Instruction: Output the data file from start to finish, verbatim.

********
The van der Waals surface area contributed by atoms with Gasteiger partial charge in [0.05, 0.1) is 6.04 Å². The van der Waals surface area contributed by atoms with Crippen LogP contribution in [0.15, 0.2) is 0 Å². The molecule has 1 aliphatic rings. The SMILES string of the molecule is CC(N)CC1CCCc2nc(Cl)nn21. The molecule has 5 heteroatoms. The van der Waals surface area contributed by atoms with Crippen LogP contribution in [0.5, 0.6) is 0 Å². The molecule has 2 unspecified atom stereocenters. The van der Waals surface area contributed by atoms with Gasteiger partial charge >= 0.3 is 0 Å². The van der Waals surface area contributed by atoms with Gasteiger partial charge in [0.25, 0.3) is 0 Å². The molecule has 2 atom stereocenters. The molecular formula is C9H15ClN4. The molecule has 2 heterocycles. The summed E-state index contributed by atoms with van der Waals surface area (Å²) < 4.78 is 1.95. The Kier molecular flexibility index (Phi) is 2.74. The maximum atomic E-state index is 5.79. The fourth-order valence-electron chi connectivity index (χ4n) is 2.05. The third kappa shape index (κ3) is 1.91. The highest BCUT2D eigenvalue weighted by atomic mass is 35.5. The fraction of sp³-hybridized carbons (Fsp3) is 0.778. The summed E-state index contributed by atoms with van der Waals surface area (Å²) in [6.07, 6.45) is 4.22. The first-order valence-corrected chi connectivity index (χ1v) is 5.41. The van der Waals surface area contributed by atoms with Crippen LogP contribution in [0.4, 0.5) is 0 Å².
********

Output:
The van der Waals surface area contributed by atoms with Gasteiger partial charge in [0.05, 0.1) is 6.04 Å². The van der Waals surface area contributed by atoms with Crippen LogP contribution in [0.15, 0.2) is 0 Å². The molecule has 1 aliphatic rings. The SMILES string of the molecule is CC(N)CC1CCCc2nc(Cl)nn21. The molecule has 5 heteroatoms. The van der Waals surface area contributed by atoms with Crippen LogP contribution in [0.5, 0.6) is 0 Å². The molecule has 2 unspecified atom stereocenters. The van der Waals surface area contributed by atoms with Gasteiger partial charge >= 0.3 is 0 Å². The van der Waals surface area contributed by atoms with Gasteiger partial charge in [0.25, 0.3) is 0 Å². The molecule has 2 atom stereocenters. The molecular formula is C9H15ClN4. The molecule has 2 heterocycles. The summed E-state index contributed by atoms with van der Waals surface area (Å²) < 4.78 is 1.95. The Kier molecular flexibility index (Phi) is 2.74. The maximum atomic E-state index is 5.79. The fourth-order valence-electron chi connectivity index (χ4n) is 2.05. The third kappa shape index (κ3) is 1.91. The highest BCUT2D eigenvalue weighted by atomic mass is 35.5. The fraction of sp³-hybridized carbons (Fsp3) is 0.778. The summed E-state index contributed by atoms with van der Waals surface area (Å²) in [6.07, 6.45) is 4.22. The first-order valence-corrected chi connectivity index (χ1v) is 5.41. The van der Waals surface area contributed by atoms with Crippen LogP contribution in [0.4, 0.5) is 0 Å².